Structures of bovine glutamate dehydrogenase complexes elucidate the mechanism of purine regulation.Smith, T.J., Peterson, P.E., Schmidt, T., Fang, J., Stanley, C.A.
(2001) J.Mol.Biol. 307: 707-720
- PubMed: 11254391
- DOI: 10.1006/jmbi.2001.4499
- Primary Citation of Related Structures:  1HWY
- Also Cited By: 3MW9
- PubMed Abstract:
- The Structure of Bovine Glutamate Dehydrogenase Provides Insights Into the Mechanism of Allostery
Peterson, P.E.,Smith, T.J.
(1999) Structure 7: 769
- Crystallization and Characterization of Bovine Liver Glutamate Dehydrogenase
Peterson, P.E.,Pierce, J.,Smith, T.J.
(1997) J.Struct.Biol. 120: 73
Glutamate dehydrogenase is found in all organisms and catalyses the oxidative deamination of l-glutamate to 2-oxoglutarate. However, only animal GDH utilizes both NAD(H) or NADP(H) with comparable efficacy and exhibits a complex pattern of allosteric ...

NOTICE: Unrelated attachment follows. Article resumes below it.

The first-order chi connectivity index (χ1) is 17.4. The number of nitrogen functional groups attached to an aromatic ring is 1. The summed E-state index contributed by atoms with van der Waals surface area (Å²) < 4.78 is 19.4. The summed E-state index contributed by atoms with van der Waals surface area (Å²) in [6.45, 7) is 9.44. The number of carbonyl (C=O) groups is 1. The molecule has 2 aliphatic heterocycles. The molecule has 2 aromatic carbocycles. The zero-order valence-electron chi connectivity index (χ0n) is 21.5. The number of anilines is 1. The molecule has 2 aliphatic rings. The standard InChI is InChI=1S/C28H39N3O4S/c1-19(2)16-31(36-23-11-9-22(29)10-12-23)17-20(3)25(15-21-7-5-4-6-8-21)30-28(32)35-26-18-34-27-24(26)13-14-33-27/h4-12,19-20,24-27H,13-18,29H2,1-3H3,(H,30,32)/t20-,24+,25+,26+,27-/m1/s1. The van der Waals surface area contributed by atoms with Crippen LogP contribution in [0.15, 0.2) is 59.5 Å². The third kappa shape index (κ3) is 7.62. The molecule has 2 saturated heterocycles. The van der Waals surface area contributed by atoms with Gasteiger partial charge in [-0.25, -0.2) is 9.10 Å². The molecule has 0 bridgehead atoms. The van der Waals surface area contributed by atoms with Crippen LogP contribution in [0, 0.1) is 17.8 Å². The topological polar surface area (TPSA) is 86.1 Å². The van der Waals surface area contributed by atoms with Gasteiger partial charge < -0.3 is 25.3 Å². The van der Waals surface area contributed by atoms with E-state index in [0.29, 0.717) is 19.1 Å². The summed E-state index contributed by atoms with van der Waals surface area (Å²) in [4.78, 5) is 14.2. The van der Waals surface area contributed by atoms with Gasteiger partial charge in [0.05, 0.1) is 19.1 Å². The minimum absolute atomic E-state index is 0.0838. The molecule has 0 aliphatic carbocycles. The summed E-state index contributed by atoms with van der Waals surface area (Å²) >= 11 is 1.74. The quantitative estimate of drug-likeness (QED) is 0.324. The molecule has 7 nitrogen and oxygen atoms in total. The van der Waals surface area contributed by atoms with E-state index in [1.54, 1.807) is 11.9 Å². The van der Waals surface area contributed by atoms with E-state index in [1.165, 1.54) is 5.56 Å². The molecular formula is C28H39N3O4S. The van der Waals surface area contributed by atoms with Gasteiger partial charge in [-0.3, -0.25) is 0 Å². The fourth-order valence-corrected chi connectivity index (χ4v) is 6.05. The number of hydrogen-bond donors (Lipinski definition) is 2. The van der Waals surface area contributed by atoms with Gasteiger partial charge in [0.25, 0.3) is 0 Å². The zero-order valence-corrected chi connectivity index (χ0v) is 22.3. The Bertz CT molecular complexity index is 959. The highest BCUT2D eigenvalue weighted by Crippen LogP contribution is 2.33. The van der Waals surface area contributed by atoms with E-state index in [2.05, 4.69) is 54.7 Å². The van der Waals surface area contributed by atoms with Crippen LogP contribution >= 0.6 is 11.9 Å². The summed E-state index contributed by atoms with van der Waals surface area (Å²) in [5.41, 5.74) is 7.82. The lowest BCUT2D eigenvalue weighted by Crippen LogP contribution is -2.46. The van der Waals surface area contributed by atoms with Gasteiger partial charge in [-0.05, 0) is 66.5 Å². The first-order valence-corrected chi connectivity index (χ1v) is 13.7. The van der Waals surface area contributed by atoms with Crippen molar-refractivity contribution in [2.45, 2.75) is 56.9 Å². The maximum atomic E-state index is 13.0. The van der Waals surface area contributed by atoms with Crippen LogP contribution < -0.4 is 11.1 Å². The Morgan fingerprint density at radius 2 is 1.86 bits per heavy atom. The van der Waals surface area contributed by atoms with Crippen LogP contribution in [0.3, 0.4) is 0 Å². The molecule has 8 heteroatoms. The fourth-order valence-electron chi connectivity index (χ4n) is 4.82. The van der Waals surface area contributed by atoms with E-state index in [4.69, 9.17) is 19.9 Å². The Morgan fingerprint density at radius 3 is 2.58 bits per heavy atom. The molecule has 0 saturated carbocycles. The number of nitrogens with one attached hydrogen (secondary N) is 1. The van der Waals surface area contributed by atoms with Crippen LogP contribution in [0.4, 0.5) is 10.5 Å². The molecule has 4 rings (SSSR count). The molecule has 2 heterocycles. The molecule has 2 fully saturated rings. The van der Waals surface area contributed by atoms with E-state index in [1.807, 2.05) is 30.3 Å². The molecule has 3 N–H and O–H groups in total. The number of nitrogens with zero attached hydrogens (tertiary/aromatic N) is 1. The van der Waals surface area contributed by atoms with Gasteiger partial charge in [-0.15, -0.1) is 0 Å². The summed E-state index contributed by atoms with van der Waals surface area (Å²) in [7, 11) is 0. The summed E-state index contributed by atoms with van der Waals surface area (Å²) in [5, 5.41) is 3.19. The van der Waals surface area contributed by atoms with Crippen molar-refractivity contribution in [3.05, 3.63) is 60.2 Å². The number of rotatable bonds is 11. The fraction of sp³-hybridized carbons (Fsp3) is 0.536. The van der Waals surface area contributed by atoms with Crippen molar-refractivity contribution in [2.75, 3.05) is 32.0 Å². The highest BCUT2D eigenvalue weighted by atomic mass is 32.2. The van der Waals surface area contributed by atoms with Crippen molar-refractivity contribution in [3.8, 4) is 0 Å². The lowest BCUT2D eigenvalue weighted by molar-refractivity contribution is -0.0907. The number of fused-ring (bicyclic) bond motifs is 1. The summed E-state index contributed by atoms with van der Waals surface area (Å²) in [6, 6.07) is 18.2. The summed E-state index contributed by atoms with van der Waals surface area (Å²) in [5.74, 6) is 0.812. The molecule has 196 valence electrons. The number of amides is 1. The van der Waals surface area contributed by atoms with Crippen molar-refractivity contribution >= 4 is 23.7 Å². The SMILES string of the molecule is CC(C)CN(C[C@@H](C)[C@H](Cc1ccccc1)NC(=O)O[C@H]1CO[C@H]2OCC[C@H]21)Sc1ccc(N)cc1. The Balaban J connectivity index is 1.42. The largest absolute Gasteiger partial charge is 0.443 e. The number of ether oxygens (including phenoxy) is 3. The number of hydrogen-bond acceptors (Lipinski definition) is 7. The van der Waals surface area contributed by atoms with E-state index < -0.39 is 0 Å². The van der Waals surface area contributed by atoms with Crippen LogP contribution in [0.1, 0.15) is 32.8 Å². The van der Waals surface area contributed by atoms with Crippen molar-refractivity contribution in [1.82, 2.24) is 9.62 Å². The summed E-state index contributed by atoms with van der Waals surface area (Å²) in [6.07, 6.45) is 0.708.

Glutamate dehydrogenase is found in all organisms and catalyses the oxidative deamination of l-glutamate to 2-oxoglutarate. However, only animal GDH utilizes both NAD(H) or NADP(H) with comparable efficacy and exhibits a complex pattern of allosteric inhibition by a wide variety of small molecules. The major allosteric inhibitors are GTP and NADH and the two main allosteric activators are ADP and NAD(+). The structures presented here have refined and modified the previous structural model of allosteric regulation inferred from the original boGDH.NADH.GLU.GTP complex. The boGDH.NAD(+).alpha-KG complex structure clearly demonstrates that the second coenzyme-binding site lies directly under the "pivot helix" of the NAD(+) binding domain. In this complex, phosphates are observed to occupy the inhibitory GTP site and may be responsible for the previously observed structural stabilization by polyanions. The boGDH.NADPH.GLU.GTP complex shows the location of the additional phosphate on the active site coenzyme molecule and the GTP molecule bound to the GTP inhibitory site. As expected, since NADPH does not bind well to the second coenzyme site, no evidence of a bound molecule is observed at the second coenzyme site under the pivot helix. Therefore, these results suggest that the inhibitory GTP site is as previously identified. However, ADP, NAD(+), and NADH all bind under the pivot helix, but a second GTP molecule does not. Kinetic analysis of a hyperinsulinism/hyperammonemia mutant strongly suggests that ATP can inhibit the reaction by binding to the GTP site. Finally, the fact that NADH, NAD(+), and ADP all bind to the same site requires a re-analysis of the previous models for NADH inhibition.
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